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Seeds of Gold

Permanent Link: http://ufdc.ufl.edu/UFE0042269/00001

Material Information

Title: Seeds of Gold the Impact of Biodiversity on Cacao Production Decisions of Small Landholder Households in Northwestern Ecuador
Physical Description: 1 online resource (87 p.)
Language: english
Creator: Blare, Trent
Publisher: University of Florida
Place of Publication: Gainesville, Fla.
Publication Date: 2010

Subjects

Subjects / Keywords: agroforestry, biodiversity, cacao, ecuador, household, shadow, wage
Food and Resource Economics -- Dissertations, Academic -- UF
Genre: Food and Resource Economics thesis, M.S.
bibliography   ( marcgt )
theses   ( marcgt )
government publication (state, provincial, terriorial, dependent)   ( marcgt )
born-digital   ( sobekcm )
Electronic Thesis or Dissertation

Notes

Abstract: Our study of Ecuadorian smallholder cacao farmers revealed that these farmers chose to use a farming method that is not most profitable, which appears to contradict the classical economic model of profit maximization. Many farmers still grow a less profitable variety of cacao, cacao nacional, in an agroforestry system instead of the more productive hybrid variety, cacao CCN-51, which is planted with few other crops and trees and uses many chemical inputs. Farmers must receive additional nonmarket value from cacao nacional such as ecological values, which induces them to raise cacao nacional. Our study uses a household model and shadow prices to capture t these nonmarket values in order to understand the full value of each production method to these smallholder farmers. Our study builds on the current models of shadow wages by not only including the biodiversity value but also showing the impact of segmented markets such as f fair trade, organic, or other markets on household income. Furthermore, the shadow wage takes into account the effect of imperfect substitution of family and market labor to better understand a household's labor decisions. The agroforestry production of cacao provides the households with ecological services as well as a source of additional income and food. When the additional value from biodiversity is included in the shadow wage of traditionally produced cacao nacional, the shadow wage for cacao nacional is greater than that for cacao CCN-51. This shadow wage difference would predict that smallholder farmers would chose to raise cacao nacional in order to maximize household utility. Thus, smallholder Ecuadorian households are acting as rational actors when choosing to raise cacao nacional as this production system maximizes household utility.
General Note: In the series University of Florida Digital Collections.
General Note: Includes vita.
Bibliography: Includes bibliographical references.
Source of Description: Description based on online resource; title from PDF title page.
Source of Description: This bibliographic record is available under the Creative Commons CC0 public domain dedication. The University of Florida Libraries, as creator of this bibliographic record, has waived all rights to it worldwide under copyright law, including all related and neighboring rights, to the extent allowed by law.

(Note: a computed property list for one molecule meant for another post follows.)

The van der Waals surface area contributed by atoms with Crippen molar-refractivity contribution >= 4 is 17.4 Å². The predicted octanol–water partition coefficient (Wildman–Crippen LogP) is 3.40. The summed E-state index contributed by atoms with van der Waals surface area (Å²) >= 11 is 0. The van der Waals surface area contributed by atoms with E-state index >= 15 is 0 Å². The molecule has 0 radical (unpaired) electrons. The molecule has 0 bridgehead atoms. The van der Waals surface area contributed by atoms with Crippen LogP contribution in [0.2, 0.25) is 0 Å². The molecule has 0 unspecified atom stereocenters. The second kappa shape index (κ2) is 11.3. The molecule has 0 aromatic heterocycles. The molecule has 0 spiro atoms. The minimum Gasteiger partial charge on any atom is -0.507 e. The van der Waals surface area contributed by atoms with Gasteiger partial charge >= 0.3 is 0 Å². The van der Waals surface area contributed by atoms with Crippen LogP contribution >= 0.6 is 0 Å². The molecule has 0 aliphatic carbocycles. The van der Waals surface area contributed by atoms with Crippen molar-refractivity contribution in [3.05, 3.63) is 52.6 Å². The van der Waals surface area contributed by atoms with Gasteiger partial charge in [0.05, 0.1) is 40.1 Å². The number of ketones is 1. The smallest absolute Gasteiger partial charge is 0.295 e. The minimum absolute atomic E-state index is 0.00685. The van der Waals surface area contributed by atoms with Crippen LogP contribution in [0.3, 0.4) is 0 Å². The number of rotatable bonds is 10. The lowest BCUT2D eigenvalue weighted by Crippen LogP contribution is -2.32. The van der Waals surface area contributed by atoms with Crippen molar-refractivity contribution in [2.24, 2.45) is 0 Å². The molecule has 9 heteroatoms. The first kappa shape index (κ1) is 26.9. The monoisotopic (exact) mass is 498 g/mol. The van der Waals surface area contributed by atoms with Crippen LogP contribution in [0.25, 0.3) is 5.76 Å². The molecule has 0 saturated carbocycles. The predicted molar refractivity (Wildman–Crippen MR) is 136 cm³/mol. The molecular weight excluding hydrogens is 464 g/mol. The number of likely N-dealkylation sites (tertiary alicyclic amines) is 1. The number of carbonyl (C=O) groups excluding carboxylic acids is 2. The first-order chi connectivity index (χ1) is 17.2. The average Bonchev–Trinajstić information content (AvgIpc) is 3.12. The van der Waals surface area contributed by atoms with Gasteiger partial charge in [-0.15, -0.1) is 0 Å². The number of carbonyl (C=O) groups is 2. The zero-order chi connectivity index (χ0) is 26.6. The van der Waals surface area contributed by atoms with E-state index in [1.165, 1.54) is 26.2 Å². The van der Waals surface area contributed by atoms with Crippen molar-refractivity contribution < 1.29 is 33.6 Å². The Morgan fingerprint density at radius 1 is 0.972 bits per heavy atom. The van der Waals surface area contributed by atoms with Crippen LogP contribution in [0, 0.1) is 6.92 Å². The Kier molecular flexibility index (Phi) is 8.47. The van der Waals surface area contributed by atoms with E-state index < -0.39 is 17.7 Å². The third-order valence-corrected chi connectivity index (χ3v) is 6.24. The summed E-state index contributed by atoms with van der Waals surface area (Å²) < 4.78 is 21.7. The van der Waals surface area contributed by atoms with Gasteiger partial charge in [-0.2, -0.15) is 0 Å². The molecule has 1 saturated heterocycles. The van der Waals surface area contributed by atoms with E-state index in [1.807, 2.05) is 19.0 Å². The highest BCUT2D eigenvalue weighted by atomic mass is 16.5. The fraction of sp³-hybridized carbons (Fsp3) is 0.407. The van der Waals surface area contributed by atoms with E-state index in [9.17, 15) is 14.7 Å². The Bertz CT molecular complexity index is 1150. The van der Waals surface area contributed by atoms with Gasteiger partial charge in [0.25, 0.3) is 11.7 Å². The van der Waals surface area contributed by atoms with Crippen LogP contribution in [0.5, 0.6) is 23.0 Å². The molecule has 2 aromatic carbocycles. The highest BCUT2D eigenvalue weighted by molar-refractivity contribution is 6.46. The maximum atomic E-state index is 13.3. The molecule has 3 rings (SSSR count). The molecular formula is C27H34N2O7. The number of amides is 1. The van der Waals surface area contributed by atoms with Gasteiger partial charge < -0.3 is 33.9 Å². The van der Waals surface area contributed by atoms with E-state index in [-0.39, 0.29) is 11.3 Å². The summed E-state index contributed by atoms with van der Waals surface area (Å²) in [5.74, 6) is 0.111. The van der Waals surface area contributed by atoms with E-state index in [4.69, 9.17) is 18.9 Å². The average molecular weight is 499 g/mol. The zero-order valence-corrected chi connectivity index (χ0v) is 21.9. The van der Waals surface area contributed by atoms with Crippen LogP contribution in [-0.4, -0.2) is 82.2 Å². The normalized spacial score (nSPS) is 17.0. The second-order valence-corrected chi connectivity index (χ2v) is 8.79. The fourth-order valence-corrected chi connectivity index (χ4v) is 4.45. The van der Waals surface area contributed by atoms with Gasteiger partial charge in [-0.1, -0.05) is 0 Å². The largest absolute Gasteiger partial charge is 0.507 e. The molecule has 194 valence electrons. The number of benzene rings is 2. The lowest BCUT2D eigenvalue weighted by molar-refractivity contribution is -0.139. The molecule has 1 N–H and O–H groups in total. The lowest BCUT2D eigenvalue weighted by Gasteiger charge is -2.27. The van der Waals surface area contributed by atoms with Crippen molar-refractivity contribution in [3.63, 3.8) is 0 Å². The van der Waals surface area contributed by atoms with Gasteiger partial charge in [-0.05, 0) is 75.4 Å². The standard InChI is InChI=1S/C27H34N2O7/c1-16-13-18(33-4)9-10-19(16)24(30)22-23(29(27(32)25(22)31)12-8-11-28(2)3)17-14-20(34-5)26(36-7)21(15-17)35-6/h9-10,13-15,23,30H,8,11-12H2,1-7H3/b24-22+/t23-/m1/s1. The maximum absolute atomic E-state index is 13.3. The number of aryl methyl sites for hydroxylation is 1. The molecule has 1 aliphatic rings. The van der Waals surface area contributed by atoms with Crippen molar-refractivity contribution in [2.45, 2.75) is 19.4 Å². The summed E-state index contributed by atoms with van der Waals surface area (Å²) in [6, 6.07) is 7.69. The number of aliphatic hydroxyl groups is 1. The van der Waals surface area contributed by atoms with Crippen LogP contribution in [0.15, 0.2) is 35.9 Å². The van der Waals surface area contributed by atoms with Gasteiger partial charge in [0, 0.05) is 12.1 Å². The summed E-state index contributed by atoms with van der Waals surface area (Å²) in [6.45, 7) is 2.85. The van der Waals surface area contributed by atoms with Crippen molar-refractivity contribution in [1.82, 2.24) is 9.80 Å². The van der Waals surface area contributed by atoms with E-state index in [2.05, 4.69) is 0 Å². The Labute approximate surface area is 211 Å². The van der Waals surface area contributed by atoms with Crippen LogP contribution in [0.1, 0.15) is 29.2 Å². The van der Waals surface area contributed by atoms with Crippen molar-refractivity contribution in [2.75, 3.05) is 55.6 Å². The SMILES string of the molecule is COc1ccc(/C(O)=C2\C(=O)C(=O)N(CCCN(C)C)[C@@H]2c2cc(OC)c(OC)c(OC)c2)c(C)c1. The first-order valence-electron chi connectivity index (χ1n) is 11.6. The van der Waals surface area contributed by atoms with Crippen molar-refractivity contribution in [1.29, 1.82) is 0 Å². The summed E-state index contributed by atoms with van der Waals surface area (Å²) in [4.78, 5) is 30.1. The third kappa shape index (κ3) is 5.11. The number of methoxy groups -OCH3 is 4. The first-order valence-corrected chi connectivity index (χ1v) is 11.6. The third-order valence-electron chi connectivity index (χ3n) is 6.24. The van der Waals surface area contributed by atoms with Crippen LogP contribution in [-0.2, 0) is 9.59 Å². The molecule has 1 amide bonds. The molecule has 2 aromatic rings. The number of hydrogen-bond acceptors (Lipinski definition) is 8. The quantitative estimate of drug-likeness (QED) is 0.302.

Statement of Responsibility: by Trent Blare.
Thesis: Thesis (M.S.)--University of Florida, 2010.
Local: Adviser: Useche, Maria Del Pilar.

Record Information

Source Institution: UFRGP
Rights Management: Applicable rights reserved.
Classification: lcc - LD1780 2010
System ID: UFE0042269:00001

Permanent Link: http://ufdc.ufl.edu/UFE0042269/00001

Material Information

Title: Seeds of Gold the Impact of Biodiversity on Cacao Production Decisions of Small Landholder Households in Northwestern Ecuador
Physical Description: 1 online resource (87 p.)
Language: english
Creator: Blare, Trent
Publisher: University of Florida
Place of Publication: Gainesville, Fla.
Publication Date: 2010

Subjects

Subjects / Keywords: agroforestry, biodiversity, cacao, ecuador, household, shadow, wage
Food and Resource Economics -- Dissertations, Academic -- UF
Genre: Food and Resource Economics thesis, M.S.
bibliography   ( marcgt )
theses   ( marcgt )
government publication (state, provincial, terriorial, dependent)   ( marcgt )
born-digital   ( sobekcm )
Electronic Thesis or Dissertation

Notes

Abstract: Our study of Ecuadorian smallholder cacao farmers revealed that these farmers chose to use a farming method that is not most profitable, which appears to contradict the classical economic model of profit maximization. Many farmers still grow a less profitable variety of cacao, cacao nacional, in an agroforestry system instead of the more productive hybrid variety, cacao CCN-51, which is planted with few other crops and trees and uses many chemical inputs. Farmers must receive additional nonmarket value from cacao nacional such as ecological values, which induces them to raise cacao nacional. Our study uses a household model and shadow prices to capture t these nonmarket values in order to understand the full value of each production method to these smallholder farmers. Our study builds on the current models of shadow wages by not only including the biodiversity value but also showing the impact of segmented markets such as f fair trade, organic, or other markets on household income. Furthermore, the shadow wage takes into account the effect of imperfect substitution of family and market labor to better understand a household's labor decisions. The agroforestry production of cacao provides the households with ecological services as well as a source of additional income and food. When the additional value from biodiversity is included in the shadow wage of traditionally produced cacao nacional, the shadow wage for cacao nacional is greater than that for cacao CCN-51. This shadow wage difference would predict that smallholder farmers would chose to raise cacao nacional in order to maximize household utility. Thus, smallholder Ecuadorian households are acting as rational actors when choosing to raise cacao nacional as this production system maximizes household utility.